|Pages/Publication Date:||304 / 2016|
In 1956, President Nasser of Egypt moved to take possession of the Suez Canal, prompting Britain, France, and Israel to defend it by force. Despite the special relationship between England and America, President Dwight Eisenhower intervened on Egypt's behalf. Revisiting the tense Suez Crisis, Michael Doran shows how Nasser worked to destabilize the Middle East, and stoked America's opposition to European colonialism to drive a wedge between Eisenhower and two British Prime Ministers, Winston Churchill and Anthony Eden. As Doran details here, Eisenhower eventually saw through Nasser's ploys, and—recognizing that Israel was his closest ally in the region—put America on the path to becoming the power broker in the Middle East.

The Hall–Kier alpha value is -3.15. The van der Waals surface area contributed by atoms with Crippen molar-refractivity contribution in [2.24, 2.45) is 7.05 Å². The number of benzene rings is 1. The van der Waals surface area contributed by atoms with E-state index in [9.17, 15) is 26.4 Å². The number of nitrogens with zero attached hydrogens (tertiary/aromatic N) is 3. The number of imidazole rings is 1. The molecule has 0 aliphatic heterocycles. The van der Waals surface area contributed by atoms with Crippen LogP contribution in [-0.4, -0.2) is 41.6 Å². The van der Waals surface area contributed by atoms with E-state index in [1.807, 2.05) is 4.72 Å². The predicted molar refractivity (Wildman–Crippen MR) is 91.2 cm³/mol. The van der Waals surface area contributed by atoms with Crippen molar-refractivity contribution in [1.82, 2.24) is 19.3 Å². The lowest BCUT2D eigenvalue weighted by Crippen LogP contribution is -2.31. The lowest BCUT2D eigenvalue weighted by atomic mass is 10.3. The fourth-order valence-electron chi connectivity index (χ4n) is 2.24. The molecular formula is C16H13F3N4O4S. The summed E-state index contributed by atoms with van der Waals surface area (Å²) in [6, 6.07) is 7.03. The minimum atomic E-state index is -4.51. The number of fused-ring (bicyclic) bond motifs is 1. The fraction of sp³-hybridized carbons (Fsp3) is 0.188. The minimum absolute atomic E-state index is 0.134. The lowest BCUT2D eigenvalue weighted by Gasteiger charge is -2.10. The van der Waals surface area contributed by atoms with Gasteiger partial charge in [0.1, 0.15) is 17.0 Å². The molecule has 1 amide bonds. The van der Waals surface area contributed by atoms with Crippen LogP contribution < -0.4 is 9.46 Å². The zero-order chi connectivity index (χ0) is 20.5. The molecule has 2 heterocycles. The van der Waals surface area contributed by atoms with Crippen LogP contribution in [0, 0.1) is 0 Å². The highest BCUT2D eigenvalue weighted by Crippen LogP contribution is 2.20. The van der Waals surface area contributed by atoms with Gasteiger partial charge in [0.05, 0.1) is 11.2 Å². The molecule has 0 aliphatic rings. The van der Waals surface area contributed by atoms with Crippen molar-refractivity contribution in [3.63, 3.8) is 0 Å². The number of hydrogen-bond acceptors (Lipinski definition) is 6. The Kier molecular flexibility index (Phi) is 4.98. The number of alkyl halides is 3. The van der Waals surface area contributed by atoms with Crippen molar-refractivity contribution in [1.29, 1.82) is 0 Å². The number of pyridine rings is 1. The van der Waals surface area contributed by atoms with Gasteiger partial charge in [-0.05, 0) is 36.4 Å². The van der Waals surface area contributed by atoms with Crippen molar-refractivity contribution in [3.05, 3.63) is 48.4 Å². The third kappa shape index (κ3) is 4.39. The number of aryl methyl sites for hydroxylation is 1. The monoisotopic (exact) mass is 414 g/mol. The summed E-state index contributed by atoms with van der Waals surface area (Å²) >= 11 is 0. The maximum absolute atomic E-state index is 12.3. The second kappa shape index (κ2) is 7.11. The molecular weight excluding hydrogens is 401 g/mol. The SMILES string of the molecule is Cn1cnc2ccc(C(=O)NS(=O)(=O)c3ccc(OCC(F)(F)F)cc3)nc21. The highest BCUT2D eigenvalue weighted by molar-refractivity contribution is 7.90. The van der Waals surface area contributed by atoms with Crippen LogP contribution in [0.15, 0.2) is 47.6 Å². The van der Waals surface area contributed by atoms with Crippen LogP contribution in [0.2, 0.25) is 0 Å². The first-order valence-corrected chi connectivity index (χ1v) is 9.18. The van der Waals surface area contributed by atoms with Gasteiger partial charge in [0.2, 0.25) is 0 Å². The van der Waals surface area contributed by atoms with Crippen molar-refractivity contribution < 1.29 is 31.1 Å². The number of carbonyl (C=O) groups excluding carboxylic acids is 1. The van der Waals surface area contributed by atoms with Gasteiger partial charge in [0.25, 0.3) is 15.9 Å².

"This book is subversively revisionist history with sharp relevance to the present…. [A] deeply researched, tightly argued and accessibly concise book…. [Doran ] writes with the authority of a scholar and the familiarity of a senior policy adviser."—NYTBR
"The failure of the British-French invasion of Egypt in 1956 was one of the seminal events of the second half of the twentieth century: it marked the end of Britain's and France's aspirations to world leadership. America's involvement is brilliantly described in Ike's Gamble, a thoughtful and articulate account of the evolution of America's role in that fateful period."—Henry A. Kissinger